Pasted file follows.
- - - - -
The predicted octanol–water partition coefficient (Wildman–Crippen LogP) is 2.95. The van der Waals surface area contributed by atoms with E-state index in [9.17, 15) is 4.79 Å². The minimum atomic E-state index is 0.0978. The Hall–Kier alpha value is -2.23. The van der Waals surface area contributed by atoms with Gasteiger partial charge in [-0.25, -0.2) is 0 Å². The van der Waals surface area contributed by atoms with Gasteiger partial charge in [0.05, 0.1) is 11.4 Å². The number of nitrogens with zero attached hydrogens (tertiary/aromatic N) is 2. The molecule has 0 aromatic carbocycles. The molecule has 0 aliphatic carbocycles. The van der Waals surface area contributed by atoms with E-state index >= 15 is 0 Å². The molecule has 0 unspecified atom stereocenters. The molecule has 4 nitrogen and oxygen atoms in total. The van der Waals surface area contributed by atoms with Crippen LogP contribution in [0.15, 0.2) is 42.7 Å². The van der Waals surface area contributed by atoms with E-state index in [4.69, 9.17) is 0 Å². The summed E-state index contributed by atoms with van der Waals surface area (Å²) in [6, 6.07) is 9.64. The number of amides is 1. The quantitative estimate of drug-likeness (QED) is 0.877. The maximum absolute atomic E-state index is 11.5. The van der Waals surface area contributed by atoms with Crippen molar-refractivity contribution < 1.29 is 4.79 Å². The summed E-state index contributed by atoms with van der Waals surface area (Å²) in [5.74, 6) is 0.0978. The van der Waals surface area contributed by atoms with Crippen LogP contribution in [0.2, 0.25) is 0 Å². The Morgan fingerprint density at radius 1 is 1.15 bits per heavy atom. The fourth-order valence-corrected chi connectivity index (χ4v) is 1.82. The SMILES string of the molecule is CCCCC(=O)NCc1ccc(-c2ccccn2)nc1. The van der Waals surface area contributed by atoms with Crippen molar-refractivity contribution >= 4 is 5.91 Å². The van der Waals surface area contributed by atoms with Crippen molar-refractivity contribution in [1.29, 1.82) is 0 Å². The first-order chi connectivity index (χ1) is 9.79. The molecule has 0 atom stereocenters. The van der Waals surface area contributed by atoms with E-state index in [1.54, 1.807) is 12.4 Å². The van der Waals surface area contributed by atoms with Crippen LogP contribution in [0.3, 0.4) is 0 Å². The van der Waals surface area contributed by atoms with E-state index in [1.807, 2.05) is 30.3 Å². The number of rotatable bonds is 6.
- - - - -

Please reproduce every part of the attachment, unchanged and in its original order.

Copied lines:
The predicted octanol–water partition coefficient (Wildman–Crippen LogP) is 2.95. The van der Waals surface area contributed by atoms with E-state index in [9.17, 15) is 4.79 Å². The minimum atomic E-state index is 0.0978. The Hall–Kier alpha value is -2.23. The van der Waals surface area contributed by atoms with Gasteiger partial charge in [-0.25, -0.2) is 0 Å². The van der Waals surface area contributed by atoms with Gasteiger partial charge in [0.05, 0.1) is 11.4 Å². The number of nitrogens with zero attached hydrogens (tertiary/aromatic N) is 2. The molecule has 0 aromatic carbocycles. The molecule has 0 aliphatic carbocycles. The van der Waals surface area contributed by atoms with E-state index >= 15 is 0 Å². The molecule has 0 unspecified atom stereocenters. The molecule has 4 nitrogen and oxygen atoms in total. The van der Waals surface area contributed by atoms with Crippen LogP contribution in [0.15, 0.2) is 42.7 Å². The van der Waals surface area contributed by atoms with E-state index in [4.69, 9.17) is 0 Å². The summed E-state index contributed by atoms with van der Waals surface area (Å²) in [6, 6.07) is 9.64. The number of amides is 1. The quantitative estimate of drug-likeness (QED) is 0.877. The maximum absolute atomic E-state index is 11.5. The van der Waals surface area contributed by atoms with Crippen molar-refractivity contribution < 1.29 is 4.79 Å². The summed E-state index contributed by atoms with van der Waals surface area (Å²) in [5.74, 6) is 0.0978. The van der Waals surface area contributed by atoms with Crippen LogP contribution in [0.2, 0.25) is 0 Å². The Morgan fingerprint density at radius 1 is 1.15 bits per heavy atom. The fourth-order valence-corrected chi connectivity index (χ4v) is 1.82. The SMILES string of the molecule is CCCCC(=O)NCc1ccc(-c2ccccn2)nc1. The van der Waals surface area contributed by atoms with Crippen molar-refractivity contribution >= 4 is 5.91 Å². The van der Waals surface area contributed by atoms with Crippen molar-refractivity contribution in [1.29, 1.82) is 0 Å². The first-order chi connectivity index (χ1) is 9.79. The molecule has 0 atom stereocenters. The van der Waals surface area contributed by atoms with E-state index in [1.54, 1.807) is 12.4 Å². The van der Waals surface area contributed by atoms with Crippen LogP contribution in [0.3, 0.4) is 0 Å². The van der Waals surface area contributed by atoms with E-state index in [1.807, 2.05) is 30.3 Å². The number of rotatable bonds is 6.